Of course, if this were Manchester, these scooters would all be in the water by now.
The recycling bins are pretty nifty too. We saw one guy with huge bin-bags full of cans and plastic bottles. We wondered why he didn’t just leave those bags by the recycling bins. But then we realised, those bins actually pay you for the recycled items.
It’s always good to try and work out what an item of scuplture represents, especially when the adjoining plaque only has a description in a different language, in this case, Maltese.
I think it was first made in 1986 and subsequently repaired in 2017 then located in front of Ċensu Apap’s house in Sliema. The Ministry of Transport had something to do with it. My Maltese is very limited, even with Google Translate looking over my shoulder.
On our previous visit to Malta, we visited a coffee shop at Tigné Point a couple of times. So we had to make the pilgrimage there again this time. Iced coffee and hot coffee were enjoyed, not to mention a second breakfast.
We soaked up as much Sun as we could while walking around the tip of the peninsula. One thing we didn’t anticipate seeing was a man taking his cat for a walk. Well, taking his cat out for some fresh air, at least.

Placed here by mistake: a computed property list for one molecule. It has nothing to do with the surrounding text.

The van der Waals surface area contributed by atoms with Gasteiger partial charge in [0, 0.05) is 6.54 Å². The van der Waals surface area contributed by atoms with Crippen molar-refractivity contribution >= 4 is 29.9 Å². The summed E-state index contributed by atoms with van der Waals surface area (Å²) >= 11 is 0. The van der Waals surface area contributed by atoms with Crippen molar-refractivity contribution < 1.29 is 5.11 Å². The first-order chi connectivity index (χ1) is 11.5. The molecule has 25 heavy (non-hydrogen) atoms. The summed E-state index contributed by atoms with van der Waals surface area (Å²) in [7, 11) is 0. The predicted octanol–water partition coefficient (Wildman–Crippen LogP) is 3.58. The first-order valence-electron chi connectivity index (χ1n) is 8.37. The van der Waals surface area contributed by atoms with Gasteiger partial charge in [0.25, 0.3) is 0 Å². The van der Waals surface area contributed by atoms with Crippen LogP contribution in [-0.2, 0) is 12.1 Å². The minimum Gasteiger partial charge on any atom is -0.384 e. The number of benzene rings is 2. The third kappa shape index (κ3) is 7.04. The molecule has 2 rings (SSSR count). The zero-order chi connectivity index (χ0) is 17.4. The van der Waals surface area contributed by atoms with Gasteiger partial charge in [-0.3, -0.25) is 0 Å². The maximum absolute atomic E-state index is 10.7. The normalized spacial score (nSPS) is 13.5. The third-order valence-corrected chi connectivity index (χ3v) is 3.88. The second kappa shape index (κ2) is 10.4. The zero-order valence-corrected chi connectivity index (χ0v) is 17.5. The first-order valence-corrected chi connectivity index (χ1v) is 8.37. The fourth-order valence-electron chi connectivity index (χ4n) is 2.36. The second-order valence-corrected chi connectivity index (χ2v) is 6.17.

I made the mistake of buying another coffee as we got close to home. Mistake? Yes. Because when we got to Lidl, the assistant wouldn’t let me take it in, which meant that Liesel had to get the shopping alone. I hung around outside, enjoying my coffee and the sound of the bells of the Parish Church of Stella Maris, just around the corner. A crowd of people were gathered outside, but I couldn’t see whether it was a wedding or some other celebration.
We’re now used to being disappointed by the weather at home when we lift the blinds each morning. And that feeling of, well, ‘dread’ is probably too strong a word, but that feeling is still there, even after being here in the Mediterranean for a few days. But so far here, we’ve never been greeted by anything other than dazzling blue skies and signs of bright sunshine. So it was no hardship to leave our house and walk to the bus stop.